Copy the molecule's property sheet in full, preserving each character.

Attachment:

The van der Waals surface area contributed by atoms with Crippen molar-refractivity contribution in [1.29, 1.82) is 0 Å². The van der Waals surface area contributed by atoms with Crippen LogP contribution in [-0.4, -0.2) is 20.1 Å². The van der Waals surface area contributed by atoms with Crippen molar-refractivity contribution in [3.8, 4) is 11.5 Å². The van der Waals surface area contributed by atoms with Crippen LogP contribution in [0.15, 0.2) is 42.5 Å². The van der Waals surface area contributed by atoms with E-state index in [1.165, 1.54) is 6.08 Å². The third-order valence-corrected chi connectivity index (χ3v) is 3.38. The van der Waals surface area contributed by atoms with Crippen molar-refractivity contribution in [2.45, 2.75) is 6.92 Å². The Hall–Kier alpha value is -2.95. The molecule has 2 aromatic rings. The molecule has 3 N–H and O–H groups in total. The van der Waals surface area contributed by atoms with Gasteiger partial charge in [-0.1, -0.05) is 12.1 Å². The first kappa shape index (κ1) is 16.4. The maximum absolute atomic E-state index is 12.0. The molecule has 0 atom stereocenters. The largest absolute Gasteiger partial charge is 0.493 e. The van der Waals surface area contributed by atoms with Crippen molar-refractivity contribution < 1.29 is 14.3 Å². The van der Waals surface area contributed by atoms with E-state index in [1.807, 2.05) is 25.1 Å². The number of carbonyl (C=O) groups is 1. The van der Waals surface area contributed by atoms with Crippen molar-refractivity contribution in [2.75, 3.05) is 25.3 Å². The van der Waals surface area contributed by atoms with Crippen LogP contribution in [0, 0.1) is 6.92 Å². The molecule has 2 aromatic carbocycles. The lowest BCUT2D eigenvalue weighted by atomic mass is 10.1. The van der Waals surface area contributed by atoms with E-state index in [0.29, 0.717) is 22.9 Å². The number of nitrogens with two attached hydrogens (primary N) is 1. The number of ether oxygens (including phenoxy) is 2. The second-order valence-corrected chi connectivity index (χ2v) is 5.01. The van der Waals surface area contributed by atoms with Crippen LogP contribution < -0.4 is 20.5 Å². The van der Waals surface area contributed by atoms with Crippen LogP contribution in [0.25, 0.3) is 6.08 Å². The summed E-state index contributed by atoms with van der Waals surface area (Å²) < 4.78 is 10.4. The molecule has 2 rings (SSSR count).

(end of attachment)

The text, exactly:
The van der Waals surface area contributed by atoms with Crippen molar-refractivity contribution in [1.29, 1.82) is 0 Å². The van der Waals surface area contributed by atoms with Crippen LogP contribution in [-0.4, -0.2) is 20.1 Å². The van der Waals surface area contributed by atoms with Crippen molar-refractivity contribution in [3.8, 4) is 11.5 Å². The van der Waals surface area contributed by atoms with Crippen LogP contribution in [0.15, 0.2) is 42.5 Å². The van der Waals surface area contributed by atoms with E-state index in [1.165, 1.54) is 6.08 Å². The third-order valence-corrected chi connectivity index (χ3v) is 3.38. The van der Waals surface area contributed by atoms with Crippen molar-refractivity contribution in [2.45, 2.75) is 6.92 Å². The Hall–Kier alpha value is -2.95. The molecule has 2 aromatic rings. The molecule has 3 N–H and O–H groups in total. The van der Waals surface area contributed by atoms with Gasteiger partial charge in [-0.1, -0.05) is 12.1 Å². The first kappa shape index (κ1) is 16.4. The maximum absolute atomic E-state index is 12.0. The molecule has 0 atom stereocenters. The largest absolute Gasteiger partial charge is 0.493 e. The van der Waals surface area contributed by atoms with Crippen molar-refractivity contribution < 1.29 is 14.3 Å². The van der Waals surface area contributed by atoms with E-state index in [1.807, 2.05) is 25.1 Å². The number of carbonyl (C=O) groups is 1. The van der Waals surface area contributed by atoms with Crippen molar-refractivity contribution in [2.75, 3.05) is 25.3 Å². The van der Waals surface area contributed by atoms with Crippen LogP contribution in [0, 0.1) is 6.92 Å². The molecule has 2 aromatic carbocycles. The lowest BCUT2D eigenvalue weighted by atomic mass is 10.1. The van der Waals surface area contributed by atoms with E-state index in [0.29, 0.717) is 22.9 Å². The number of nitrogens with two attached hydrogens (primary N) is 1. The number of ether oxygens (including phenoxy) is 2. The second-order valence-corrected chi connectivity index (χ2v) is 5.01. The van der Waals surface area contributed by atoms with Crippen LogP contribution < -0.4 is 20.5 Å². The van der Waals surface area contributed by atoms with Crippen LogP contribution in [0.25, 0.3) is 6.08 Å². The summed E-state index contributed by atoms with van der Waals surface area (Å²) < 4.78 is 10.4. The molecule has 2 rings (SSSR count).